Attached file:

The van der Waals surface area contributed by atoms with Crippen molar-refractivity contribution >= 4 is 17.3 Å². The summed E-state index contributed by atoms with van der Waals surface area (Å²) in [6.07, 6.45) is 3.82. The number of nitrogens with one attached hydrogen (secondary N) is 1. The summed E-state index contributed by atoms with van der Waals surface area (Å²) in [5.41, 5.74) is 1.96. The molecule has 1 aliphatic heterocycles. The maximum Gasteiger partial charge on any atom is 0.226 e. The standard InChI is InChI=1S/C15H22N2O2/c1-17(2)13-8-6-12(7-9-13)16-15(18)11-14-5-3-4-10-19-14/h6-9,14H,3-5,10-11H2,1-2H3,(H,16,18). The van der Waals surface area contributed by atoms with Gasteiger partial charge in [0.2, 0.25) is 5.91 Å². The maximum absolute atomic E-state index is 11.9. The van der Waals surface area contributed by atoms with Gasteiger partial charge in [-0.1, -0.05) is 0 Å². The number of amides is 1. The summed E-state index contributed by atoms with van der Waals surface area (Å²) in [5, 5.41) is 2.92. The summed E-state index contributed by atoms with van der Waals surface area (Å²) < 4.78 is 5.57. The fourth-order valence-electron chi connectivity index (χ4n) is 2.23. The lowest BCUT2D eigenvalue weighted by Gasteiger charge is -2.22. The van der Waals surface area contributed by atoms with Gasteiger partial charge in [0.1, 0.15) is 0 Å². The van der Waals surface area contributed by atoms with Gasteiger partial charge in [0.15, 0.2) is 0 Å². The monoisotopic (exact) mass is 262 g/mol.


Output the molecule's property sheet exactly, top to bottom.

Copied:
The van der Waals surface area contributed by atoms with Crippen molar-refractivity contribution >= 4 is 17.3 Å². The summed E-state index contributed by atoms with van der Waals surface area (Å²) in [6.07, 6.45) is 3.82. The number of nitrogens with one attached hydrogen (secondary N) is 1. The summed E-state index contributed by atoms with van der Waals surface area (Å²) in [5.41, 5.74) is 1.96. The molecule has 1 aliphatic heterocycles. The maximum Gasteiger partial charge on any atom is 0.226 e. The standard InChI is InChI=1S/C15H22N2O2/c1-17(2)13-8-6-12(7-9-13)16-15(18)11-14-5-3-4-10-19-14/h6-9,14H,3-5,10-11H2,1-2H3,(H,16,18). The van der Waals surface area contributed by atoms with Gasteiger partial charge in [0.2, 0.25) is 5.91 Å². The maximum absolute atomic E-state index is 11.9. The van der Waals surface area contributed by atoms with Gasteiger partial charge in [-0.1, -0.05) is 0 Å². The number of amides is 1. The summed E-state index contributed by atoms with van der Waals surface area (Å²) in [5, 5.41) is 2.92. The summed E-state index contributed by atoms with van der Waals surface area (Å²) < 4.78 is 5.57. The fourth-order valence-electron chi connectivity index (χ4n) is 2.23. The lowest BCUT2D eigenvalue weighted by Gasteiger charge is -2.22. The van der Waals surface area contributed by atoms with Gasteiger partial charge in [0.1, 0.15) is 0 Å². The van der Waals surface area contributed by atoms with Gasteiger partial charge in [0.15, 0.2) is 0 Å². The monoisotopic (exact) mass is 262 g/mol.